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2018 Vauxhall Insignia GSi Grand Sport review

The first GSi to come from Vauxhall in over a decade is here! We see if it lives up to the name.

Introduction

Once upon a time, the GSi nameplate held a place in the hierarchy of budget performance heroes. In the ‘80s and ‘90s, it spawned greats like the compact Nova GSi and V6-powered Vectra GSi. It fell to the wayside in the ‘00s though, last appearing on an Astra in the ‘00s in favour of VXR models.

Well, now it’s back, and this is the first of the reborn legend — the Insignia GSi. Engineers at sister company Opel have taken the latest version of the regular saloon, added some go-faster bits and tested it extensively at the Nurburgring to produce a performance model. But how does that translate to the road?

It’s not just another nameplate here, there’s plenty of new mechanical bits to back it up — along with some fresh equipment.

Available in the GSi is an all-new 2.0-litre diesel engine, although a petrol alternative is also on offer. Helping to keep the car on the road is a chassis lowered by 10mm, four-piston Brembo brake discs all-round and Michelin Pilot Sport 4S tyres.

There’s looks to match the performance, too. Large air intakes dominate the revised front bumper, while a rear spoiler emphasises the point. New 20-inch alloy wheels complete the aesthetic.

Inside, new bucket seats feature — apparently styled after a cobra snake — along with selectable Tour and Sport driving modes.

Performance

Powering our test car is the 2.0-litre, four-cylinder diesel engine mated to an eight-speed automatic gearbox. It’s good for 207bhp and 480Nm of torque, resulting in a 0-60mph time of 7.3 seconds with a 145mph top speed possible.

It’s not the ultimate performance motor, but it’s definitely brisk enough to have some fun with. You can get the best from the engine just above 3,000rpm, although maintaining that can be a bit of a challenge as a result of the eight-speed gearbox’s reluctance to downshift, even in ‘manual’ mode.

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Ride & Handling

It’s clear to tell the efforts by director of Vauxhall performance cars Volker Strycek and his team has resulted in a more refined driving experience, but it’s not quite the purist machine marketing may lead you to believe.

There’s undoubtedly fun to be had — head into Sport mode and the steering weights up nicely, although there is still a lack of feel through the wheel and there’s definitely a case for a faster steering rack.

Thankfully, daily usability remains good, as the GSi rides comfortably and quietly at motorway speeds — particularly with Tour mode selected — and town driving is still a doddle thanks to good visibility and the standard inclusion of parking sensors.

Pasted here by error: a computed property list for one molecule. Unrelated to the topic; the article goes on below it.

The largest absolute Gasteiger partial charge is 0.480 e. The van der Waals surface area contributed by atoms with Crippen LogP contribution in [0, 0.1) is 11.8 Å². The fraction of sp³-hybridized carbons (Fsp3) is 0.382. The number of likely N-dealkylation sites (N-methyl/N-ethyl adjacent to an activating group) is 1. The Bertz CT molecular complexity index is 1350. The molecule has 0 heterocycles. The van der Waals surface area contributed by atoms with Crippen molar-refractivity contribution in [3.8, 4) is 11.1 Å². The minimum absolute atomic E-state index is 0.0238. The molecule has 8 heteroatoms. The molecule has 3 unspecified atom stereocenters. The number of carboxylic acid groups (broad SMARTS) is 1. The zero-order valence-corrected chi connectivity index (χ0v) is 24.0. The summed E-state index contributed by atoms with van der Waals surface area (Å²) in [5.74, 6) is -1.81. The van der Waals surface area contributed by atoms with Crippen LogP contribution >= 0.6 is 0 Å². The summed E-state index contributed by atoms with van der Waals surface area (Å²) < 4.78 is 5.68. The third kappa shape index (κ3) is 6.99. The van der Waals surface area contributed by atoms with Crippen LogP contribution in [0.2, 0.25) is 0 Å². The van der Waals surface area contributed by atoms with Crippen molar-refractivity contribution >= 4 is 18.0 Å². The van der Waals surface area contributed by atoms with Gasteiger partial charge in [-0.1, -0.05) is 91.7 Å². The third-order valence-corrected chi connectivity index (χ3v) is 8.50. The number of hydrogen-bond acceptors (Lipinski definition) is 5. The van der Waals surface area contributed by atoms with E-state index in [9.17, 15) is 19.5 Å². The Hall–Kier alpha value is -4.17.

Interior & Equipment

Don’t expect the cabin of the GSi to be pulling punches well above its weight, but it’s no bad place to be. Everything is well-built, with premium-feel materials featuring throughout. The steering wheel is good to the touch, and a lack of road noise helps make it be a pleasant place to be.

Most notably, there’s a set of Opel-developed bucket seats for both driver and passenger, apparently styled after a cobra snake with high bolstering and a hood-like design at the top. They’re comfortable even over longer distances, and there’s even an optional massaging feature — although this feels a little more akin to being gently punched in the back rather than a relaxing spa treatment

As standard, the GSi comes with a generous helping of equipment. Off the bat, there’s a Bose sound system, heated bucket seats, dual-zone climate control, a heated and leather-trimmed steering wheel, a head-up display, LED matrix headlights and Vauxhall’s IntelliLink infotainment on an eight-inch screen, complete with OnStar, among a ton of other goodies.

Plenty of safety technology is thrown in too, including forward collision alert, automatic emergency braking, a following distance indicator and lane departure assist.

Cost 

A £32k price tag may seem a lot on the face of things, but there’s definitely a good amount of standard equipment included for the money. The only real downside is the lack of a standard reversing camera — a £350 option — although the parking sensors work well enough.

As for running costs, it’s a fairly efficient engine — returning a claimed 40.4mpg on a combined cycle. Tax will be high though, with emissions of 186g/km.

Verdict

The Vauxhall Insignia GSi isn’t the last word in performance as marketing may lead you to think, but it’s still a great all-round offering. Those looking for a hardcore Insignia might be better off waiting for a full-blown VXR version to appear.

If you’re looking for something to use on a daily basis and cover a lot of ground with yet provide the odd grin when the roads get twisty, this may well be the car for you. It helps that there’s enough equipment you’ll likely need thrown in at no extra cost, too.

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